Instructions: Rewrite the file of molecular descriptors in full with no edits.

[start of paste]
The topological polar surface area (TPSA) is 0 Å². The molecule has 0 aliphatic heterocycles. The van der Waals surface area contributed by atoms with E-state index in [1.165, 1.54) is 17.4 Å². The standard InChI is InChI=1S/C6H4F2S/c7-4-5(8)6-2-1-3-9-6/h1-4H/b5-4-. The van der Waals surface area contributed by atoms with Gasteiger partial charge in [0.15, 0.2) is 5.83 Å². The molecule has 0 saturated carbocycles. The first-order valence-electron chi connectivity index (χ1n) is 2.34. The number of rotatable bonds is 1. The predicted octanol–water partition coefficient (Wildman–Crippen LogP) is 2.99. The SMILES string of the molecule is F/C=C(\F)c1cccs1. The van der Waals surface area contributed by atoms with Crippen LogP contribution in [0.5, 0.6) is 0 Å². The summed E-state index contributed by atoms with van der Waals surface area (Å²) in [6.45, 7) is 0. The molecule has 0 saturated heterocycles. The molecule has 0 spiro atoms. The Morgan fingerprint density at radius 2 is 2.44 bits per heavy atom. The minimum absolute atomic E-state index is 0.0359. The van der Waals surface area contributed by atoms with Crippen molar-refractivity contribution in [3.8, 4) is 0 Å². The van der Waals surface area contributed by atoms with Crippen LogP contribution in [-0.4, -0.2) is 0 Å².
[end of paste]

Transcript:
The topological polar surface area (TPSA) is 0 Å². The molecule has 0 aliphatic heterocycles. The van der Waals surface area contributed by atoms with E-state index in [1.165, 1.54) is 17.4 Å². The standard InChI is InChI=1S/C6H4F2S/c7-4-5(8)6-2-1-3-9-6/h1-4H/b5-4-. The van der Waals surface area contributed by atoms with Gasteiger partial charge in [0.15, 0.2) is 5.83 Å². The molecule has 0 saturated carbocycles. The first-order valence-electron chi connectivity index (χ1n) is 2.34. The number of rotatable bonds is 1. The predicted octanol–water partition coefficient (Wildman–Crippen LogP) is 2.99. The SMILES string of the molecule is F/C=C(\F)c1cccs1. The van der Waals surface area contributed by atoms with Crippen LogP contribution in [0.5, 0.6) is 0 Å². The summed E-state index contributed by atoms with van der Waals surface area (Å²) in [6.45, 7) is 0. The molecule has 0 saturated heterocycles. The molecule has 0 spiro atoms. The Morgan fingerprint density at radius 2 is 2.44 bits per heavy atom. The minimum absolute atomic E-state index is 0.0359. The van der Waals surface area contributed by atoms with Crippen molar-refractivity contribution in [3.8, 4) is 0 Å². The van der Waals surface area contributed by atoms with Crippen LogP contribution in [-0.4, -0.2) is 0 Å².